Carnation killings suspect: I committed other crimes

Carnation killings suspect: I committed other crimes »Play Video
Michele Anderson, second from left, pleaded not guilty to six murder charges on Christmas Eve 2007, in rural Carnation, Wash., at the King County Courthouse, in Seattle on Thursday, Jan. 10, 2008.
KING COUNTY, Wash. -- The woman accused of killing six members of her family on Christmas Eve claims she committed other crimes. And for all she has done, Michele Anderson said she has chosen death.

Anderson and her then-boyfriend Joseph McEnroe are charged in the shooting deaths of Anderson's parents, Wayne and Judy Anderson; her brother, Scott; his wife, Erica; and their children, 5-year-old Olivia and 3-year-old Nathan. Prosecutors believe long-standing bitterness and a perceived family debt fueled the tragedy.

Anderson called KOMO News and admitted, as she had previously done to investigators, she and McEnroe killed her family. She also said she's guilty of other crimes that she cannot discuss at this time.

"It's like two decades worth of things that have happened to me that led up to it. And not just that (the Christmas Eve killings) but other things that I've done that nobody knows about," she said.

For all she's done, Anderson said she wants to pay the ultimate price.

"I need to be executed for everything that I've done," she said. "Deciding that I want to die was the most difficult decision I've ever had to make, and I was able to make it without a second thought because I know what I've done and I want to take responsibility for it."

But Anderson said getting her attorneys to support her decision hasn't been easy. Public defenders Cindy Arends and Kevin Dolan are building a defense that could get Anderson life in prison instead of the death penalty.

Anderson said Arends and Dolan have been violating her rights. She is now looking for a private attorney to help her sue the public defenders.

"They even came out and said to me, they said they think that life in prison without parole is a tougher sentence than the death penalty," she said. "They said they wanted to do everything in their power to make sure I don't get off easy."

But to Anderson, a life term would be getting off easy. She believes anything short of death would be unfair to her own victims.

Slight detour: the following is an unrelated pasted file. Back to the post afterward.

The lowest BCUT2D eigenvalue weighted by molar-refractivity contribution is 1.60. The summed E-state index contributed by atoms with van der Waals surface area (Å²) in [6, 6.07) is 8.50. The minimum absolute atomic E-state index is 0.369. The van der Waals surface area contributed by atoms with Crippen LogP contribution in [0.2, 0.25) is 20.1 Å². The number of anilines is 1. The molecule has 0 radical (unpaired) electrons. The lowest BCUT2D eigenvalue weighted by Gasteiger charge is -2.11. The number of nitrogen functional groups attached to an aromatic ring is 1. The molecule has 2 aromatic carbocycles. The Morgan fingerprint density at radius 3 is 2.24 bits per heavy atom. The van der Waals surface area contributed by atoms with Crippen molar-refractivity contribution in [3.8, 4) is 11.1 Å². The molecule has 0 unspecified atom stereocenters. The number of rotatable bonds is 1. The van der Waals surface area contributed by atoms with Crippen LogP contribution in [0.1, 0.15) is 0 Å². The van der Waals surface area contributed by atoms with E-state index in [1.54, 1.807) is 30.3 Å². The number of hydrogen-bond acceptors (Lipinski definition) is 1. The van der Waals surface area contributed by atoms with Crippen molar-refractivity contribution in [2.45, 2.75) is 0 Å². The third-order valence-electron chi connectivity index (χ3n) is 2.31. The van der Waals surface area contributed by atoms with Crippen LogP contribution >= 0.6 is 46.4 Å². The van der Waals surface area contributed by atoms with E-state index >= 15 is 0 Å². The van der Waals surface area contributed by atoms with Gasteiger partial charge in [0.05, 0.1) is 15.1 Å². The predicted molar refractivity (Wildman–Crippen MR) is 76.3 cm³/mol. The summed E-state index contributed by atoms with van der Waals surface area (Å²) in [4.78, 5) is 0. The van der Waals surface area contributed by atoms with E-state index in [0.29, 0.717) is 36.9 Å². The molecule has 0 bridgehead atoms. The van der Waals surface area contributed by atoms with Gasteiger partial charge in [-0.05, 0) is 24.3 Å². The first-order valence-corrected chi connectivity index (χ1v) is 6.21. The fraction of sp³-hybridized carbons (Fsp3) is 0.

"I think the death penalty is the worst thing because I've adapted quite well to life in jail and I can adapt in prison," she said. "I don't think that's punishment for what I did, to be able to sit in here and eat cookies every day -- that's not right," she said.

Until the public defenders are taken off of her case, Anderson said, she cannot discuss the details of the other crimes she allegedly committed. All she wants, she said, is to get rid of her public defenders, represent herself in court and tell her story.

"All I want is my story to come out so people can hear what happened," she said. "I'm not excusing it. I'm not asking for sympathy. I just want every body to know what happened and I want to take full responsibility for everything I've done."

The King County Prosecutor's Office refused to comment on the statements Anderson made to KOMO News.

Defense attorneys for both defendants have until July 10 to submit any mitigating information. But Anderson said nothing will mitigate what she has done, and that the information her attorneys are about to submit isn't true.

KOMO News tried to contact Anderson's public defenders, but they could not be reached. A source told KOMO News the prosecutor's office plans to delay Anderson's hearing next month and ask the judge to deny her request to fire her defenders.

Family: Death penalty 'just too easy'

To Ben Anderson, Michele's words are an uninvited nightmare.

"Every time you hear her voice or see her, it sticks in your head for a while," he said. "It sounded like she was at ease, so calm and cool about it, you know, like it was no big deal," he said.

Ben, the grandson of Wayne and Judy, and uncle of the two slain children, is still haunted by memories of Christmas Eve 2007. Six months after the tragedy, he still struggles to express the horror.

"When it happens to you, you're too stunned to say; you don't really want to be cast in something so bad. You don't know what to do," he said. "It really does never go away."

Ben has said he does not want the death penalty because it is "too easy" and he'd rather the pair spend the rest of their lives in prison.

"The whole thing, them going to prison, getting 14,15 years and then getting the chair just doesn't seem fair. It seems just too easy," he said.

Death penalty or not, the mother of Erica Anderson says it doesn't change a thing. She believes Michele is simply out for her 15 minutes of fame.

"It doesn't change what she's done," said Pam Mantle. "She's a monster."